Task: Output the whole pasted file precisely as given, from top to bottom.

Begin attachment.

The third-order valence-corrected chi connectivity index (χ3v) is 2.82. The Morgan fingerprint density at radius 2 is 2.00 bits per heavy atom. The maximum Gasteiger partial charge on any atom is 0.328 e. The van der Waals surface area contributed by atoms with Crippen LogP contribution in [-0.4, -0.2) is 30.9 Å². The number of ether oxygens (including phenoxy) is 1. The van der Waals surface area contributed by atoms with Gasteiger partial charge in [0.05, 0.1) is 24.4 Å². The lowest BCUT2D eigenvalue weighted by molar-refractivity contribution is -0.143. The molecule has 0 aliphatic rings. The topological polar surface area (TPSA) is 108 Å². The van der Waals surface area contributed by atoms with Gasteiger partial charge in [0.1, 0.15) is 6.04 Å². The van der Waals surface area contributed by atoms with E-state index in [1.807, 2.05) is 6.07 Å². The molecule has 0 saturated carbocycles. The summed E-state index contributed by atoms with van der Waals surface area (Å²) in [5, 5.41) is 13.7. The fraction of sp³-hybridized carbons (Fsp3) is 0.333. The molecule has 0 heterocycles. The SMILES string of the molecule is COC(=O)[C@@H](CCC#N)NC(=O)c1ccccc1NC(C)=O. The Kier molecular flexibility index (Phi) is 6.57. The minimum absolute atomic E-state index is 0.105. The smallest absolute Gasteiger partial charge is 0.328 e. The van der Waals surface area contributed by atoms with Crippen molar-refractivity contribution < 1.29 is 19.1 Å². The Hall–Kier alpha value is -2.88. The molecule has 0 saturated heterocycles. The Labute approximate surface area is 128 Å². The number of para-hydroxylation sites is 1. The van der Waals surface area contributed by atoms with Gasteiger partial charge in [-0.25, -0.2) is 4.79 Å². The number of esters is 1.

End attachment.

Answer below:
The third-order valence-corrected chi connectivity index (χ3v) is 2.82. The Morgan fingerprint density at radius 2 is 2.00 bits per heavy atom. The maximum Gasteiger partial charge on any atom is 0.328 e. The van der Waals surface area contributed by atoms with Crippen LogP contribution in [-0.4, -0.2) is 30.9 Å². The number of ether oxygens (including phenoxy) is 1. The van der Waals surface area contributed by atoms with Gasteiger partial charge in [0.05, 0.1) is 24.4 Å². The lowest BCUT2D eigenvalue weighted by molar-refractivity contribution is -0.143. The molecule has 0 aliphatic rings. The topological polar surface area (TPSA) is 108 Å². The van der Waals surface area contributed by atoms with Gasteiger partial charge in [0.1, 0.15) is 6.04 Å². The van der Waals surface area contributed by atoms with E-state index in [1.807, 2.05) is 6.07 Å². The molecule has 0 saturated carbocycles. The summed E-state index contributed by atoms with van der Waals surface area (Å²) in [5, 5.41) is 13.7. The fraction of sp³-hybridized carbons (Fsp3) is 0.333. The molecule has 0 heterocycles. The SMILES string of the molecule is COC(=O)[C@@H](CCC#N)NC(=O)c1ccccc1NC(C)=O. The Kier molecular flexibility index (Phi) is 6.57. The minimum absolute atomic E-state index is 0.105. The smallest absolute Gasteiger partial charge is 0.328 e. The van der Waals surface area contributed by atoms with Crippen molar-refractivity contribution < 1.29 is 19.1 Å². The Hall–Kier alpha value is -2.88. The molecule has 0 saturated heterocycles. The Labute approximate surface area is 128 Å². The number of para-hydroxylation sites is 1. The van der Waals surface area contributed by atoms with Gasteiger partial charge in [-0.25, -0.2) is 4.79 Å². The number of esters is 1.